IT HAS BEEN DUBBED the “worst humanitarian crisis in the world”. The UN called it potentially the worst in half a century, and an “apocalypse”, while putting the total war dead at 233,000. But today there is some hope today for war-torn, famine-plagued Yemen, after one of the guiltiest parties, the United States of America, withdrew support for the Saudi-led coalition. Joe Biden has a made a career out of terrible foreign policy decisions – this could be among his best.
Why America got involved is a murky story. Back in 2014, President Obama was keen to appease America’s allies in the Saudi Arabian kleptocracy: his Iran deal had ruffled Riyadh’s feathers. US strategists predicted a quick win, which never came. Both sides got bogged down. The murder of Jamal Khashoggi in 2018 served to sour the American establishment on Riyadh, and offered Trump his chance to exit without offence, but he never took it. The brutal war proved a useful proxy for pestering Tehran, who backed the Houthi rebels, as well as keeping the Saudis sweet. Most of all, said Trump, arms sales “create hundreds of thousands of jobs”
Talking of which, there is no obscene military quagmire without the UK lurking around somewhere. I stress “lurking” because Britain’s participation was indirect, though real: as the Guardian observed, “Britain is intimately involved in the conflict.” Our role involved a seemingly paradoxical but actually commonplace practice of acting as assessors of humanitarian law while selling the arms fuelling an apocalyptic war. Sadly, that hypocrisy isn’t unique to Britain. “Humanitarianism”, as the political scientist Philip Cunliffe observes, has become the most common rationale for getting one’s hands dirty.
Nonetheless, in 2019 the Court of Appeal found that, given the disaster in Yemen, British arms sales to the Saudi regime were unlawful. Those sales had been worth a total of £4.7 billion since the conflict began: indeed, the Saudis accounted for an astonishing 40 percent of UK arms exports. Fortunately for our captains of industry, that decision only paused trade. Last year, trade minister Liz Truss announced she’d had a review, and weapons to warmongers was back on: “I have assessed that there is not a clear risk that the export of arms and military equipment to Saudi Arabia might be used in the commission of a serious violation of IHL (International Humanitarian Law)”.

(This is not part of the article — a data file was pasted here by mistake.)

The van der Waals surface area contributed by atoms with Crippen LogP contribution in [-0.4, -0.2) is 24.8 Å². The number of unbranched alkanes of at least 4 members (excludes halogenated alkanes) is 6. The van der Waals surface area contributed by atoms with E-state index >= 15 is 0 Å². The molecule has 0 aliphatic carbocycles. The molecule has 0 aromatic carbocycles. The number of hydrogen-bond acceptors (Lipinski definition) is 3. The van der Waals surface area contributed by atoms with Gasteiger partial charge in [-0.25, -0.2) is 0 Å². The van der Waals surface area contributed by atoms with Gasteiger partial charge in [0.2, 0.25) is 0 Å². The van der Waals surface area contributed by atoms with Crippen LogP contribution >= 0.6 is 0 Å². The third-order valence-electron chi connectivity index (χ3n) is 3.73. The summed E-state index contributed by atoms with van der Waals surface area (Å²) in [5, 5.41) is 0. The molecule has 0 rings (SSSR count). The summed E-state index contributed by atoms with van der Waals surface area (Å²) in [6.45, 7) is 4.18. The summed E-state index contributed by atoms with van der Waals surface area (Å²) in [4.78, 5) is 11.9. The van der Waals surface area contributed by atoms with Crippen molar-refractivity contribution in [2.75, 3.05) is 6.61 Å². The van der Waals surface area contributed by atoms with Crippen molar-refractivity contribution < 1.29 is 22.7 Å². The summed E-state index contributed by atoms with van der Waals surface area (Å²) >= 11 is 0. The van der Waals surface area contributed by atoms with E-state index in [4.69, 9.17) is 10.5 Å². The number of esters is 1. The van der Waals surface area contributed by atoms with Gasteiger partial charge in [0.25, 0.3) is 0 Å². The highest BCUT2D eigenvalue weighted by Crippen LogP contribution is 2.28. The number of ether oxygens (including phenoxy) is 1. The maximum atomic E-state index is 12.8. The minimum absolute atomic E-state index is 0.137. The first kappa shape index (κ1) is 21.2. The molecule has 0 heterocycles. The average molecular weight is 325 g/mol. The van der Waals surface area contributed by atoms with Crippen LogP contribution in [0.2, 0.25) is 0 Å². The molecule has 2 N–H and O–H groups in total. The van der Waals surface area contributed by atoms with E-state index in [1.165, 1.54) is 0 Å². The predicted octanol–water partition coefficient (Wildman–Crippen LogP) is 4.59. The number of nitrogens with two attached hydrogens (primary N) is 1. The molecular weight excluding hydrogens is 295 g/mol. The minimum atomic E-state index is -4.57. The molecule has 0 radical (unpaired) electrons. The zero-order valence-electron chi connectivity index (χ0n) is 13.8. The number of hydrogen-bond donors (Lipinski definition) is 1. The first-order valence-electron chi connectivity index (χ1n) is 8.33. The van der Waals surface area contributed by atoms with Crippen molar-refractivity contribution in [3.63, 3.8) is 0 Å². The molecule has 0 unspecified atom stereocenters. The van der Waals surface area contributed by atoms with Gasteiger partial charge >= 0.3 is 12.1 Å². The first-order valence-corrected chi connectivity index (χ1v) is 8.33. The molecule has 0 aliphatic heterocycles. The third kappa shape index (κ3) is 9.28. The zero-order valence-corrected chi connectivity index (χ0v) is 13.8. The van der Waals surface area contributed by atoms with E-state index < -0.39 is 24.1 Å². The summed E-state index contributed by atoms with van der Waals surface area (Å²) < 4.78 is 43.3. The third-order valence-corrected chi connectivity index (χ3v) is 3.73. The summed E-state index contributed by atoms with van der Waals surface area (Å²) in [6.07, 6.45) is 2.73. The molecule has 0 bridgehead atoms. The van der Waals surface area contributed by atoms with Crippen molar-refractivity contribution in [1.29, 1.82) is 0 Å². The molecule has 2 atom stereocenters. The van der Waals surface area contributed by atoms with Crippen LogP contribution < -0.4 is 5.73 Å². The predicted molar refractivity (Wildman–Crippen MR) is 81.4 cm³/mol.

Now, Biden has been forced to admit America’s culpability in a “humanitarian and strategic catastrophe”. I hesitate to praise him for that admission. Biden never tires of pointing out that he was Obama’s Vice President. But in that capacity, he bears partial responsibility for this mess. And rather than a change of heart, it’s more accurate to say that Khashoggi-gate soured liberal imperialists on Saudi military grandstanding.
Equally, both Obama and Trump had a habit of making pronouncements that sounded like withdrawal, only to reassert power by other means, such as clandestine drone bombing campaigns. And buried in the small print, there’s some ongoing “defensive” support for the Saudi side. So we should defer judgement on whether this signals a real change of policy, especially since Biden’s speech was otherwise full of imperial rhetoric. That said, anything that brings this horror closer to conclusion must be welcomed.
Now, attention turns to Britain. “The US Government is the biggest arms dealer in the world, so this could be an important step towards ending this terrible war,” notes Campaign Against the Arms Trade. “It also puts the spotlight firmly on to the UK government and companies that have armed, supported and enabled the brutal bombardment…No matter how dire the crisis has become, they have been able to count on the uncritical political and military support of the UK government. That support must end, and so must have the arms sales that have done so much damage.”